Leo Porter

 

 


 

Dr. Porter is an Assistant Teaching Professor in the Computer Science and Engineering Department at the University of California, San Diego. Professor Porter earned his undergraduate degree in computer science from the University of San Diego (2000), and his Masters and Ph.D in computer science from UC San Diego (2006 and 2011, respectively). He was an Assistant Professor at Skidmore College for three years, prior to joining the faculty at UC San Diego in 2014. Advised by Professor Dean Tullsen, his Ph.D. is in Computer Architecture (high-level processor design) where he focused on improving single-thread performance in the Multi-Core era. Although still active in computer architecture, he is now primarily focused on computer science education research where his emphasis is on identifying core course concepts which are essential to student success, developing pedagogies which facilitate student engagement with those concepts, and creating assessment instruments to evaluate the effectiveness of those pedagogical practices. His research, funded by several National Science Foundation grants, has earned the Best Student Paper award at the International Conference on High Performance Computer Architecture (HPCA) in 2011, the Best Paper Award at the Special Interest Group on Computer Science Education (SIGCSE) Technical Symposium in 2013, and the Chair’s Award at the International Computing Education Research Conference (ICER) in 2014. He also earned the Skidmore College President’s Award for his co-development of interdisciplinary classes designed to improve scientific literacy. Most importantly, Professor Porter loves teaching and working with students; he has taught a wide array of courses including Introductory Programming in Java, Data Structures, Computer Organization, Computer Architecture, Operating Systems, and Teaching Methods in Computer Science.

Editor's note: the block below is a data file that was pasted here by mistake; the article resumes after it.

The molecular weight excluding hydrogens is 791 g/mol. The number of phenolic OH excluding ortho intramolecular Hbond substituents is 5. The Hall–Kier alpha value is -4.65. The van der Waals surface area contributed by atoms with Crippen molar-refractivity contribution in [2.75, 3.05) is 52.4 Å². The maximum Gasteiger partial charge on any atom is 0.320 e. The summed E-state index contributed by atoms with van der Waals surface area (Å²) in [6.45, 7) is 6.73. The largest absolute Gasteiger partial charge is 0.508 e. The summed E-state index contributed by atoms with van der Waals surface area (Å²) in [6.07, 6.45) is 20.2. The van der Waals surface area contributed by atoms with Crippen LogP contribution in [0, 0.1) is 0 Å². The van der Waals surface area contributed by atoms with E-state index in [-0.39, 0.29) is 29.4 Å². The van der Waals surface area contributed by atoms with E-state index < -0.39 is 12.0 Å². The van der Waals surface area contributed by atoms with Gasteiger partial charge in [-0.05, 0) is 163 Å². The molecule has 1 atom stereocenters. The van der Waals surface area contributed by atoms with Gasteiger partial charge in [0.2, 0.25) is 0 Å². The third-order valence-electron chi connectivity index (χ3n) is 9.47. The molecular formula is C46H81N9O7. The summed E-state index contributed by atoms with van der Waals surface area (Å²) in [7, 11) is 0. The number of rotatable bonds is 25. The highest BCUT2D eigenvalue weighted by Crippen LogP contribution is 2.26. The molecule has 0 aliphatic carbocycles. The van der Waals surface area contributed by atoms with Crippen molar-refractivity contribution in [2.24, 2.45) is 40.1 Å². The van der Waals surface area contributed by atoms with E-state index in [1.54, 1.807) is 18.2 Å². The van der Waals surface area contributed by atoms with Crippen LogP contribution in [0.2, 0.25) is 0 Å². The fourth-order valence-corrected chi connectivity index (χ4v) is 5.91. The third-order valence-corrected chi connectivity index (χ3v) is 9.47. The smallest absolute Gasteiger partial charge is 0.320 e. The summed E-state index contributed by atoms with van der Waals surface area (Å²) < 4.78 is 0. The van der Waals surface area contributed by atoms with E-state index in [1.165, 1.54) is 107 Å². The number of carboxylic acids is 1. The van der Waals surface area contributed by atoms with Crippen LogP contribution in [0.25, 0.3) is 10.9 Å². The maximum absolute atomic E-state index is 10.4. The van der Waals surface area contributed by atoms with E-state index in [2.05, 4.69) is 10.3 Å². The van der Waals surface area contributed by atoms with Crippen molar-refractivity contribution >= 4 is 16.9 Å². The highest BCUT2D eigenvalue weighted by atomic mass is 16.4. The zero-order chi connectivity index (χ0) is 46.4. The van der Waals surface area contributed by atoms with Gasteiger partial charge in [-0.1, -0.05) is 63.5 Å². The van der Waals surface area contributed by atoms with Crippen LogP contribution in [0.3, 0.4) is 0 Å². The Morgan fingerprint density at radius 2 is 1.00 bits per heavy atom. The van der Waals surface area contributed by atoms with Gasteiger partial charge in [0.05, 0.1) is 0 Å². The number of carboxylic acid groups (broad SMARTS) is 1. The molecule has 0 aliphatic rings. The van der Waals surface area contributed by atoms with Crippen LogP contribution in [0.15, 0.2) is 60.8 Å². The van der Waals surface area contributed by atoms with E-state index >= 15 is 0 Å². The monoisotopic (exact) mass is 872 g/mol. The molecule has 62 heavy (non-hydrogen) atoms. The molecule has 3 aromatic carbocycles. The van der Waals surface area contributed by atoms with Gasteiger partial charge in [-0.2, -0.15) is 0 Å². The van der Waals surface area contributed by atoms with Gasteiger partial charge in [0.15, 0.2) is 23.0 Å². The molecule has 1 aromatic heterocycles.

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Dec 12th 2016

How does Google Maps plan the best route for getting around town given current traffic conditions? How does an internet router forward packets of network traffic to minimize delay? How does an aid group allocate resources to its affiliated local partners? To solve such problems, we first represent the key pieces of data in a complex data structure. In this course, you’ll learn about data structures, like graphs, that are fundamental for working with structured real world data.

Average: 6.3 (12 votes)
Dec 12th 2016

How do Java programs deal with vast quantities of data? Many of the data structures and algorithms that work with introductory toy examples break when applications process real, large data sets. Efficiency is critical, but how do we achieve it, and how do we even measure it? In this course, you will use and analyze data structures that are used in industry-level applications, such as linked lists, trees, and hashtables.

Average: 6.3 (4 votes)
Dec 12th 2016

Welcome to our course on Object Oriented Programming in Java using data visualization. People come to this course with many different goals -- and we are really excited to work with all of you! Some of you want to be professional software developers, others want to improve your programming skills to implement that cool personal project that you’ve been thinking about, while others of you might not yet know why you’re here and are trying to figure out what this course is all about.

Average: 6 (9 votes)
Dec 12th 2016

You’ve hit a major milestone as a computer scientist and are becoming a capable programmer. You now know how to solve problems, write algorithms, and analyze solutions; and you have a wealth of tools (like data structures) at your disposal. You may now be ready for an internship or (possibly) an entry-level software engineering job. But can you land the internship/job? It depends in part on how well you can solve new technical problems and communicate during interviews. How can you get better at this? Practice!

Average: 7.2 (5 votes)